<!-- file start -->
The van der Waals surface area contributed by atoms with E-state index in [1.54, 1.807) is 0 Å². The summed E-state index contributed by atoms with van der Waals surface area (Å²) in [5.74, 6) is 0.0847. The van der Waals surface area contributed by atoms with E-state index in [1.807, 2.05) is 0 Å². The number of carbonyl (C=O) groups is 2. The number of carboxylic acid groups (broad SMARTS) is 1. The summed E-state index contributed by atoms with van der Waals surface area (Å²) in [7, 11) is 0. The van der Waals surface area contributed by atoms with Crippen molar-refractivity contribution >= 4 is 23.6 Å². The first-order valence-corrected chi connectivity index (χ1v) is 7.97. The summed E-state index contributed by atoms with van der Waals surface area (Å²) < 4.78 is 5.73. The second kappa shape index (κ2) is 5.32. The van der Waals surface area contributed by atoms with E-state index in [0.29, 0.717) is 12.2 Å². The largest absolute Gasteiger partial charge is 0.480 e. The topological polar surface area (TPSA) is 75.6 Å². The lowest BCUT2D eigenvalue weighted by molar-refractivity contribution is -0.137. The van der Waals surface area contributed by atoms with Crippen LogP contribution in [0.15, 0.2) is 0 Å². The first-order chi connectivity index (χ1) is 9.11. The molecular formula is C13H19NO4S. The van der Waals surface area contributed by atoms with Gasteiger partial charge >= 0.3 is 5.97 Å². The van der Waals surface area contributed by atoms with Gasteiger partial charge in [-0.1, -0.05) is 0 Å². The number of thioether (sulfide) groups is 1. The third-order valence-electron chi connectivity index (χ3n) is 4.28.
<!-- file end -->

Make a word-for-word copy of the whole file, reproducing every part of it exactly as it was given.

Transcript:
The van der Waals surface area contributed by atoms with E-state index in [1.54, 1.807) is 0 Å². The summed E-state index contributed by atoms with van der Waals surface area (Å²) in [5.74, 6) is 0.0847. The van der Waals surface area contributed by atoms with E-state index in [1.807, 2.05) is 0 Å². The number of carbonyl (C=O) groups is 2. The number of carboxylic acid groups (broad SMARTS) is 1. The summed E-state index contributed by atoms with van der Waals surface area (Å²) in [7, 11) is 0. The van der Waals surface area contributed by atoms with Crippen molar-refractivity contribution >= 4 is 23.6 Å². The first-order valence-corrected chi connectivity index (χ1v) is 7.97. The summed E-state index contributed by atoms with van der Waals surface area (Å²) < 4.78 is 5.73. The second kappa shape index (κ2) is 5.32. The van der Waals surface area contributed by atoms with E-state index in [0.29, 0.717) is 12.2 Å². The largest absolute Gasteiger partial charge is 0.480 e. The topological polar surface area (TPSA) is 75.6 Å². The lowest BCUT2D eigenvalue weighted by molar-refractivity contribution is -0.137. The van der Waals surface area contributed by atoms with Crippen LogP contribution in [0.15, 0.2) is 0 Å². The first-order chi connectivity index (χ1) is 9.11. The molecular formula is C13H19NO4S. The van der Waals surface area contributed by atoms with Gasteiger partial charge >= 0.3 is 5.97 Å². The van der Waals surface area contributed by atoms with Gasteiger partial charge in [-0.1, -0.05) is 0 Å². The number of thioether (sulfide) groups is 1. The third-order valence-electron chi connectivity index (χ3n) is 4.28.